Our Students: Snowflakes or Anti-Fragile?

Like most educators, I am thinking hard about the impact this election cycle had on our students. It’s been a nasty, brutish, and not short period of time. The Kavanaugh Hearings. The Caravan. The Mail-bomber. The Synagogue Massacre. Accusations of voter fraud. Mockery, bias, character-shaming permeate the airwaves. We partook on a wild ride. Our country experienced enough friction to erode the confidence of even the most stoic among us. The loss of civility in public discourse will take a long time to rebuild. 

Yet while our students are living with these basest elements of society, they are also maintaining their idealism. It’s an interesting juxtaposition. Students can be their own harshest critics (have you ever required your students to grade their own essay?). Yet they can also be incredibly resilient, hopeful and optimistic, as seen every day when we open our eyes and ears. 

Many adults dismiss such idealism as folly…as Pollyanna-ish…as viewing the world through artificial and rose-tinted lenses. Look no further than those quick to disparage the Parkland students, who are nobly motivated by unspeakable tragedy and fueled by hope-filled idealism.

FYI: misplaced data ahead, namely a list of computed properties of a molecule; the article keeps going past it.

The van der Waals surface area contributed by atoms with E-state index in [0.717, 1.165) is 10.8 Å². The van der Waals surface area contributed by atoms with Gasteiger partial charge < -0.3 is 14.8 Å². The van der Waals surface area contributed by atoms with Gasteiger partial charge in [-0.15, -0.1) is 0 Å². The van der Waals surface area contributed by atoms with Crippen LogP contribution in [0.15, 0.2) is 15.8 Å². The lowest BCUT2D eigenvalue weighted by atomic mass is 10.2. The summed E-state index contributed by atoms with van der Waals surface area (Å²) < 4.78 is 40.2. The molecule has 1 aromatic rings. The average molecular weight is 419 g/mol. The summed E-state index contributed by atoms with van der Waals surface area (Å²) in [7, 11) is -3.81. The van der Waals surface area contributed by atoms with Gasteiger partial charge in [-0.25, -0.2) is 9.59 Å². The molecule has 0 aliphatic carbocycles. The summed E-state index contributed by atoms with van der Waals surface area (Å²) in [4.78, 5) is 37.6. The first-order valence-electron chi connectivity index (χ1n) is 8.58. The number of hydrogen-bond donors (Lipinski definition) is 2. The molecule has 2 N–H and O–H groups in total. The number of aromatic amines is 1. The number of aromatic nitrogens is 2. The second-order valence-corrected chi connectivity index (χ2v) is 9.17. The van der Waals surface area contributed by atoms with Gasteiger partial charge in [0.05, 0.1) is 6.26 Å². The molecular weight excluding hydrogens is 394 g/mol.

A new book out, The Coddling of the American Mind By Gregory Lukianoff and Jonathan Haidt, focused me on the power of youthful idealism and its source: anti-fragility (coined by essayist and philosopher Nassim Taleb). 

Anti-fragility is the concept of humans being strengthened through adversity. We grow through challenge. We are strengthened when we are not over-protected. 

This is where modern society gets it wrong: our tendency to bubble-wrap our children generates precisely the opposite result of its intent because at some point those bubbles will be popped and the coddled child will lack the strength to push forward. His underdeveloped wings will not support his heavy body. His stomach will not tolerate the food in front of him.

Children and adolescents have always been stronger than 21st century society gives them credit for. And this is a good thing. Remember that up until the 1900s adolescence was not even a real concept. Young adults were treated as just that…adults. There was no middle area…one was either a child or an adult. No other options existed on the menu.

So it is with my own degree of hope that the concept of anti-fragility comes into play in whatever transpires as a result of the recent mid-term elections in the US. The term “anti-fragile” means exactly what it says: young people are more resilient—and less fragile—than we think. 

That mother who allowed her child to cross mid-town Manhattan in order to get home from school was honoring her daughter’s anti-fragility. The junkyard playgrounds in the UK allowing kids to build with hammers and light fires and toss tires from hilltops was honoring anti-fragility. I am counting on anti-fragility to carry our students through this dark time in US society and come out stronger on the other end. 

Their idealism fuels my hope more today than ever before.

Nat Damon